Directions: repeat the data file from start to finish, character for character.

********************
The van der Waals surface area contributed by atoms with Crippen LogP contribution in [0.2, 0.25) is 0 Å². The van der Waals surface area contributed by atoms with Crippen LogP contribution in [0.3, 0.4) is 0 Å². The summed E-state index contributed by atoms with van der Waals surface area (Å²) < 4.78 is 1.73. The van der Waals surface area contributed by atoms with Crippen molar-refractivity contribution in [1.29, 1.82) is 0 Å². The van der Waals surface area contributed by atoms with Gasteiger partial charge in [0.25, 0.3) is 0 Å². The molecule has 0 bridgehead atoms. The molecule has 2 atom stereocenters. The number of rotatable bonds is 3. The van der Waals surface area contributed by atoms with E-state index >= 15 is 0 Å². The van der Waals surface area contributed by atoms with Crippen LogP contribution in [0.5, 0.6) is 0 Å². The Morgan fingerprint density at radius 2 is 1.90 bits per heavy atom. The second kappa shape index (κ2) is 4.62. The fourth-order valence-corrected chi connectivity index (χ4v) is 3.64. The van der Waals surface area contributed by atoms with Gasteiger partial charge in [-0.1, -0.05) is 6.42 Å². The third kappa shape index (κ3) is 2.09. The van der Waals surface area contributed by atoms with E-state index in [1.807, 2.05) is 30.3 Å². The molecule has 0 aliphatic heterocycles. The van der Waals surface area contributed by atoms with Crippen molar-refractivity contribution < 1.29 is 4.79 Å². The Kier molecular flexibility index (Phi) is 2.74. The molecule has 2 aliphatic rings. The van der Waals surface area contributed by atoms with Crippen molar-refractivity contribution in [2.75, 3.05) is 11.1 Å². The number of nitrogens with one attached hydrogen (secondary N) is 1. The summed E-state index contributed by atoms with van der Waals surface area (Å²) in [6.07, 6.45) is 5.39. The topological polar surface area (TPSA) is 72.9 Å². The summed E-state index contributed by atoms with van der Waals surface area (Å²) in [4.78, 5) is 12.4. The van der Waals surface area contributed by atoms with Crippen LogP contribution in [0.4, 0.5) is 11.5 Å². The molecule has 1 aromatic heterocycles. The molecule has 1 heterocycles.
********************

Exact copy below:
The van der Waals surface area contributed by atoms with Crippen LogP contribution in [0.2, 0.25) is 0 Å². The van der Waals surface area contributed by atoms with Crippen LogP contribution in [0.3, 0.4) is 0 Å². The summed E-state index contributed by atoms with van der Waals surface area (Å²) < 4.78 is 1.73. The van der Waals surface area contributed by atoms with Crippen molar-refractivity contribution in [1.29, 1.82) is 0 Å². The van der Waals surface area contributed by atoms with Gasteiger partial charge in [0.25, 0.3) is 0 Å². The molecule has 0 bridgehead atoms. The molecule has 2 atom stereocenters. The number of rotatable bonds is 3. The van der Waals surface area contributed by atoms with E-state index >= 15 is 0 Å². The van der Waals surface area contributed by atoms with Crippen LogP contribution in [0.5, 0.6) is 0 Å². The Morgan fingerprint density at radius 2 is 1.90 bits per heavy atom. The second kappa shape index (κ2) is 4.62. The fourth-order valence-corrected chi connectivity index (χ4v) is 3.64. The van der Waals surface area contributed by atoms with Gasteiger partial charge in [-0.1, -0.05) is 6.42 Å². The third kappa shape index (κ3) is 2.09. The van der Waals surface area contributed by atoms with E-state index in [1.807, 2.05) is 30.3 Å². The molecule has 0 aliphatic heterocycles. The van der Waals surface area contributed by atoms with Crippen molar-refractivity contribution < 1.29 is 4.79 Å². The Kier molecular flexibility index (Phi) is 2.74. The molecule has 2 aliphatic rings. The van der Waals surface area contributed by atoms with Crippen molar-refractivity contribution in [2.75, 3.05) is 11.1 Å². The number of nitrogens with one attached hydrogen (secondary N) is 1. The summed E-state index contributed by atoms with van der Waals surface area (Å²) in [6.07, 6.45) is 5.39. The topological polar surface area (TPSA) is 72.9 Å². The summed E-state index contributed by atoms with van der Waals surface area (Å²) in [4.78, 5) is 12.4. The van der Waals surface area contributed by atoms with Crippen LogP contribution in [0.4, 0.5) is 11.5 Å². The molecule has 1 aromatic heterocycles. The molecule has 1 heterocycles.